—Systemic change begins with personal change—

232: Michael Werner, part 2: Leading Google by bike


Since recording this episode, Michael has become Google's Lead for Circular Economy. Michael took on a challenge many people consider: biking to work for a month. He challenged himself amid product releases at work and family obligations as his wife traveled, so he couldn't just start. He had to plan and work at it. Even so, he created cheerleaders of his riding at Google among his coworkers. He led them by doing what others wanted to but didn't. I can't help wonder if his biking contributed to his promotion to a role of environmental leadership. Before all that, you'll get to hear about his spectacular blow out. Michael clearly explains his plans, actions, and results -- what worked and didn't -- so if you're thinking about biking more or any environmental action, you can use him as a role model. I'm curious if he'll follow his personal experience with leading people more at Google or steering Google beyond where he would have otherwise.

211: Michael Werner, part 1: Dream job results from environmental leadership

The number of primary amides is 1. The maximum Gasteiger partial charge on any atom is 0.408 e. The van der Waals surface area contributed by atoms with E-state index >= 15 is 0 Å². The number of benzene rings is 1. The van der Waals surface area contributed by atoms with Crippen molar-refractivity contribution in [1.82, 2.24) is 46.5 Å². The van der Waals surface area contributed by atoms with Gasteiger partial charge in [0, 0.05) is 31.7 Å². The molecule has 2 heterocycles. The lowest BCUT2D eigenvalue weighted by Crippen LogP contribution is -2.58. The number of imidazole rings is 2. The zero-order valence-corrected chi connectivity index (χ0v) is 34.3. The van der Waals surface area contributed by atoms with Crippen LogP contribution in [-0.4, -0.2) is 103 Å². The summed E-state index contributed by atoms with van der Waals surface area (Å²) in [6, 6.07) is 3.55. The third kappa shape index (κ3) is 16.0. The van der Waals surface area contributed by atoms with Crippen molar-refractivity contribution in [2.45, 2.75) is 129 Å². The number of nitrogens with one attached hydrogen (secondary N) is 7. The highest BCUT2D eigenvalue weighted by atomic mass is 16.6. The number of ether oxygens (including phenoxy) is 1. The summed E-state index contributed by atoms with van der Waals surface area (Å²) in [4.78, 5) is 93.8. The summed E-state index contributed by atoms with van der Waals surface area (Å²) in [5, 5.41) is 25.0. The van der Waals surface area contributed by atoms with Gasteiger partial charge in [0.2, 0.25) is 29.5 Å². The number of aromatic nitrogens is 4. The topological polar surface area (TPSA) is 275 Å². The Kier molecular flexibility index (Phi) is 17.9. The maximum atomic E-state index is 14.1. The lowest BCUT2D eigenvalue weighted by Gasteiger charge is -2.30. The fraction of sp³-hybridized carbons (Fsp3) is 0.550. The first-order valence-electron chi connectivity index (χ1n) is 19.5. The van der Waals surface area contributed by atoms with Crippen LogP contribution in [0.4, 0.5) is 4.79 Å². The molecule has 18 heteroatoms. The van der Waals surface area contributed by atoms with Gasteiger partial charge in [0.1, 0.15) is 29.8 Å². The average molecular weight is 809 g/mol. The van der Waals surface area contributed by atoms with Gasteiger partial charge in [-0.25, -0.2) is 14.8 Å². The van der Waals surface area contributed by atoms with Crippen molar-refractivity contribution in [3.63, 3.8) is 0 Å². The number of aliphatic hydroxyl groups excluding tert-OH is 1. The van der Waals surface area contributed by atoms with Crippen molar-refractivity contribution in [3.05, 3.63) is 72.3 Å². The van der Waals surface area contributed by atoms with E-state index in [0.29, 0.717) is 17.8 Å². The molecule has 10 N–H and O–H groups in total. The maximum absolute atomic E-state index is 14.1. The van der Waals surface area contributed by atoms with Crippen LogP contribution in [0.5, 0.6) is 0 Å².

Not everyone gets his or her dream job. Michael Werner did, on sustainable product design at Google and Apple. Since our conversation he's become Google's lead on circular economy. Whatever your thoughts on these companies, he is in a position to help lead them in areas of great importance. How did he get those positions? By working up the ladder? On the contrary, by leading from the start, before people were following. A major goal of this podcast is to show that if you want to lead, especially on the environment, a successful path is to start leading now with what you can. Waiting for a position to open doesn't work as well. Acting creates opportunities and Michael is an example. I'm glad to hear people within big companies with major inertia are working on sustainability, but they have challenges ahead. It's also rare to find people who get what I described as reusing and recycling, or efficiency in general, is tactical. Reduction is strategic, as I spoke on in episode 183: Reusing and recycling are tactical. Reducing is strategic. Most companies prefer recycling and efficiency because they drive growth, which makes people feel better, but is the opposite of reduction. I haven't looked into Google's practices. Note, this was an early episode. I didn't ask Michael first about what the environment meant to him, so I didn't connect his challenge to something personal. I got lucky that he had something in mind at first. But I think leadership works far more effectively when the leader makes the person feel comfortable sharing their values, which makes it feel more meaningful. It wouldn't have worked with someone less enthusiastic and didn't lead him to find his project as meaningful. Still, I think he's doing it for himself. We'll hear in his second episode.

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